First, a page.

Mr Chetty noted that the legal profession should discuss the future model of the LLB, as they owe this to the future generation of lawyers. He added that many students who qualify for their LLB want to work in major cities such as Johannesburg and that they should be taught to rather work for communities in rural areas and have an interest in promoting human rights.

Mr Chetty stated that university law clinics could provide assistance in ensuring that candidate legal practitioners know and understand the ethical standard they have to adhere to in order to be lawyers that the community needs.

Member of Advocates for Transformation, Dali Mpofu SC, said that the preamble of the Legal Practice Act clearly states what the Act is trying to achieve.

Discussion on the future of the profession

Member of Advocates for Transformation, Dali Mpofu SC, noted that in the 80s and 90s the distinction between advocate and attorney was irrelevant that is why he was part of the NADEL delegation that negotiated during the formation of the LSSA. ‘No one found that to be an issue because our approach was never about us and them, unlike now, we are trapped in colonial divisions,’ he added.

Mr Mpofu said that the preamble of the LPA clearly states what the Act is trying to achieve. He said that the first piece of the preamble is about transformation as it states that the profession needs to be broadly representative of the demographics of the country. ‘We as the profession, particularly the organised profession, need to start asking deep questions. It does not mean that we will have the same view; there are political ideological questions that need to be answered,’ he said.

Touching on the topic of a progressive lawyer, Mr Mpofu said that progressive lawyers fight for human rights and that one does not need to be a formal member of a political organisation to achieve this. ‘Money is not everything, winning is not everything. Some cases need to be argued. Money should not guide you, it will come, winning should not drive you, it will come. … As a progressive lawyer you should ask yourself: What is it that I have done to lessen the gap of inequality?’ he added.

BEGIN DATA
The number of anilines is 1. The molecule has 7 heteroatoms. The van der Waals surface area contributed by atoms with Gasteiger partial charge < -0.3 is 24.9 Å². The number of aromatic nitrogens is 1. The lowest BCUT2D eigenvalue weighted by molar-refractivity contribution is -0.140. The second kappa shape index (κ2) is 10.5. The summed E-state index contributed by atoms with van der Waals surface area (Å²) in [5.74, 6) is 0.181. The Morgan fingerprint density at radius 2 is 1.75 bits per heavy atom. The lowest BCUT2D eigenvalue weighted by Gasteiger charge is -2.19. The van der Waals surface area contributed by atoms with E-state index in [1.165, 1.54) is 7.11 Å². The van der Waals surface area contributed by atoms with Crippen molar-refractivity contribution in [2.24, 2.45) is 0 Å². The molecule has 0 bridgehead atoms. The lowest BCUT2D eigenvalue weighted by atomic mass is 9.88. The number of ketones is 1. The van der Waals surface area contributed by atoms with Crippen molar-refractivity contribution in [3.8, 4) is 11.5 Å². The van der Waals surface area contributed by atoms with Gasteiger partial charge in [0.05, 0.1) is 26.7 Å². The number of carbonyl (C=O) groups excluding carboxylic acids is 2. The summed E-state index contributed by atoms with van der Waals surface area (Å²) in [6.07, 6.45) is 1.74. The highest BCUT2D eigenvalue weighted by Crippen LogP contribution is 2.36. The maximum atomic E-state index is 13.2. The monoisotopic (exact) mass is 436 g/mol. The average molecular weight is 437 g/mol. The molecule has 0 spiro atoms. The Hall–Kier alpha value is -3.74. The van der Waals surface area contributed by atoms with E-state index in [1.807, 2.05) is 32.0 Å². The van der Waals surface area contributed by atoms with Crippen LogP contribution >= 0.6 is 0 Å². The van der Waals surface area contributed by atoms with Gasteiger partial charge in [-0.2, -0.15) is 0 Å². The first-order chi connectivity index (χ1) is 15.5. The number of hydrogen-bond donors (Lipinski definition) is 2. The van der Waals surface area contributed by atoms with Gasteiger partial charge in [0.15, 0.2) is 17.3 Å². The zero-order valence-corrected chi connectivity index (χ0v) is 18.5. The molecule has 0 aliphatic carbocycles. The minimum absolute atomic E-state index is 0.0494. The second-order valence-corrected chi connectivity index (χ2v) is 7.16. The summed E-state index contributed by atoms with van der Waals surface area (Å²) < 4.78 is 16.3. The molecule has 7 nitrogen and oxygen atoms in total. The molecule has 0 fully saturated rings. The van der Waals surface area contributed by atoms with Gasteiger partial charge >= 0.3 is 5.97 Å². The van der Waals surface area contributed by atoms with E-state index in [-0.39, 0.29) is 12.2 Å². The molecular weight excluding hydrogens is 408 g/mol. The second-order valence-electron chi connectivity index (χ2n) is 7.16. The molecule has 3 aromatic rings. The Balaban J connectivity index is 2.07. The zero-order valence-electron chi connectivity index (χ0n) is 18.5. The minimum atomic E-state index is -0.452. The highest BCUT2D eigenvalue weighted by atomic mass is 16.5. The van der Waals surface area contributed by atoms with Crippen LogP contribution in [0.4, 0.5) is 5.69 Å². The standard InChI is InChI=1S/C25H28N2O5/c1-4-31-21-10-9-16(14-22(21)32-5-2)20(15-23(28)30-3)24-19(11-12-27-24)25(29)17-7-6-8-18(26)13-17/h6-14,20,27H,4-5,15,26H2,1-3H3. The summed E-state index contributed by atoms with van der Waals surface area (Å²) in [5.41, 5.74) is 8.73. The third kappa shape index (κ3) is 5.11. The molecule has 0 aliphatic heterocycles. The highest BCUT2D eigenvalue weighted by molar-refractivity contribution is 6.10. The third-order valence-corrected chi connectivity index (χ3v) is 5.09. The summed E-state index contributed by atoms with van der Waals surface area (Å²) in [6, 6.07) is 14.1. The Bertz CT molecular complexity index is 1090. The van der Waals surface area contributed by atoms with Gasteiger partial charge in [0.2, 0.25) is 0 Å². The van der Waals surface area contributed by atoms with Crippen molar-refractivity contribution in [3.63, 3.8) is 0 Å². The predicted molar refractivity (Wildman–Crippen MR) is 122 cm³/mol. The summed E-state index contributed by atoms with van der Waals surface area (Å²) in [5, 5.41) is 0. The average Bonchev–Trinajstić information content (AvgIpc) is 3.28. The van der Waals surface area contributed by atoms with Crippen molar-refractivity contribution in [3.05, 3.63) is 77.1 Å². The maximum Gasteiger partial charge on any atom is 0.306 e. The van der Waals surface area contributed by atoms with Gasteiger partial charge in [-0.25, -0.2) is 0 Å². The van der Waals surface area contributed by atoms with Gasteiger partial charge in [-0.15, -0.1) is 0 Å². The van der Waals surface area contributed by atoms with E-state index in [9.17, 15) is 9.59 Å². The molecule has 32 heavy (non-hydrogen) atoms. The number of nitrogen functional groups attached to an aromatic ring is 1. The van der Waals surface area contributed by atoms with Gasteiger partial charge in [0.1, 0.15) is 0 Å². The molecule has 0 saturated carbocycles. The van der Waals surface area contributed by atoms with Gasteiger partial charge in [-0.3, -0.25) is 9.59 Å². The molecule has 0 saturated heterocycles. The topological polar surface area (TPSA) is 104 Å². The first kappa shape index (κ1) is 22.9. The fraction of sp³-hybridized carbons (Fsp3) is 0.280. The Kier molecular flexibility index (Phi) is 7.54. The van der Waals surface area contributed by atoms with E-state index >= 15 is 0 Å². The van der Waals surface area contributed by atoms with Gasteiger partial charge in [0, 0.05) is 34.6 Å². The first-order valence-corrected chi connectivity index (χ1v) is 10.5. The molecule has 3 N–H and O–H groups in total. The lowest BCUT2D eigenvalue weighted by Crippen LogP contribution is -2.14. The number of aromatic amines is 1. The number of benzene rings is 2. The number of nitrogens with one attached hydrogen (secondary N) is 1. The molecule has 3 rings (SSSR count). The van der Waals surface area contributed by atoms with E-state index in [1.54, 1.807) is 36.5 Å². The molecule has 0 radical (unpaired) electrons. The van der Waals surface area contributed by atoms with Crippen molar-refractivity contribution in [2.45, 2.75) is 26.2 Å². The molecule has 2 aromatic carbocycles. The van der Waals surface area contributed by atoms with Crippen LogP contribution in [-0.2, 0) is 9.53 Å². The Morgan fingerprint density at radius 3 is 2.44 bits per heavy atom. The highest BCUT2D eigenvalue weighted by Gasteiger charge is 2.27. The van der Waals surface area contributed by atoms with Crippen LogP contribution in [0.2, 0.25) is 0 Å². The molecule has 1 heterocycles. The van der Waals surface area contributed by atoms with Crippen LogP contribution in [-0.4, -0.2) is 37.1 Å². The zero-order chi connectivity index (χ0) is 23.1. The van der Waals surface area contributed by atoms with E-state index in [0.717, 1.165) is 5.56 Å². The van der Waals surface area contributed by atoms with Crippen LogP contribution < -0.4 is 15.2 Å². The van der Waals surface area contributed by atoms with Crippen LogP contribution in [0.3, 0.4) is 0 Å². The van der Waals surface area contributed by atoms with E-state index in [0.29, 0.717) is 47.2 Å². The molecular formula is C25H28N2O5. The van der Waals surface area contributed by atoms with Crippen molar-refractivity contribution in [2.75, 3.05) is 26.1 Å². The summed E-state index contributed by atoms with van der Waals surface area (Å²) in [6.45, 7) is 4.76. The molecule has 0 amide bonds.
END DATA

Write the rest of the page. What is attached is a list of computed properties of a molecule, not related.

Member of the National Forum on the Legal Profession, Krish Govender, noted that it took 20 years for the Legal Practice Act to be enacted because some lawyers are only interested in stopping progress.

Member of the National Forum on the Legal Profession (NF), Krish Govender, noted that it took 20 years for the LPA to be enacted because some lawyers are only interested in stopping progress. ‘At the National Forum we are still fighting with lawyers who do not want to see change. The whole issue of PVT is being fought over at the National Forum,’ he added.

Mr Govender then went on to unpack the chapters of the LPA and gave ‘the lazy lawyers’ guide to the Act’, he said:

  • Chapter 1 deals with the definitions, the administration of the Act and the preamble.
  • Chapter 2 deals with the LPC, which will be a regulatory body much like the Health Professions Council of South Africa. The LPC will comprise of 23 members, 16 of which will be from the profession, that is ten attorneys and six advocates. The right people will have to be elected to fill those positions. The LPC will be purely regulatory, look after the interest of the public and ensure that lawyers do not break the rules. The LPC will not hold any AGM and will be nothing like the LSSA.
  • Chapter 2 part 2 deals with how the LPC will operate.
  • Chapter 3 deals with the regulation of legal practitioners and candidate legal practitioners.
  • Chapter 4 deals with the codes of conduct.
  • Chapter 5 speaks about the envisaged legal ombudsman, which the LPA will introduce.
  • Chapter 6 deals with the Fidelity Fund.
  • Chapter 7 is about handling trust money.
  • Chapter 8 deals with the general provisions and tying up loose ends.
  • Chapter 9 is about the rules that have already been gazetted.
  • Chapter 10 deals with provincial law societies.

Deputy Chairperson of the National Forum on the Legal Profession, Max Boqwana,
said that when one looks at the Legal Practice Act in its current form, they might ask
what happened to the issue of fusion between the advocates and attorneys profession.

Deputy Chairperson of the NF, Max Boqwana, said that when one looks at the LPA in its current form, they might ask what happened to the issue of fusion between the advocates and attorneys profession. ‘Even the issue of unity within the profession is not really covered by the Act. South Africa is thirsty for a different type of lawyer. The greatest tragedy of our country is the fact that there is so much inequality. So the country needs a lawyer who will be able to address this issue,’ he added.

Decolonisation

Chairperson of the Justice Portfolio Committee and Member of Parliament, Dr Mathole Motshekga said the South African Constitution is hailed among the best in the world and it has earned that position. Dr Motshekga noted that any truthful decolonisation would deepen human rights.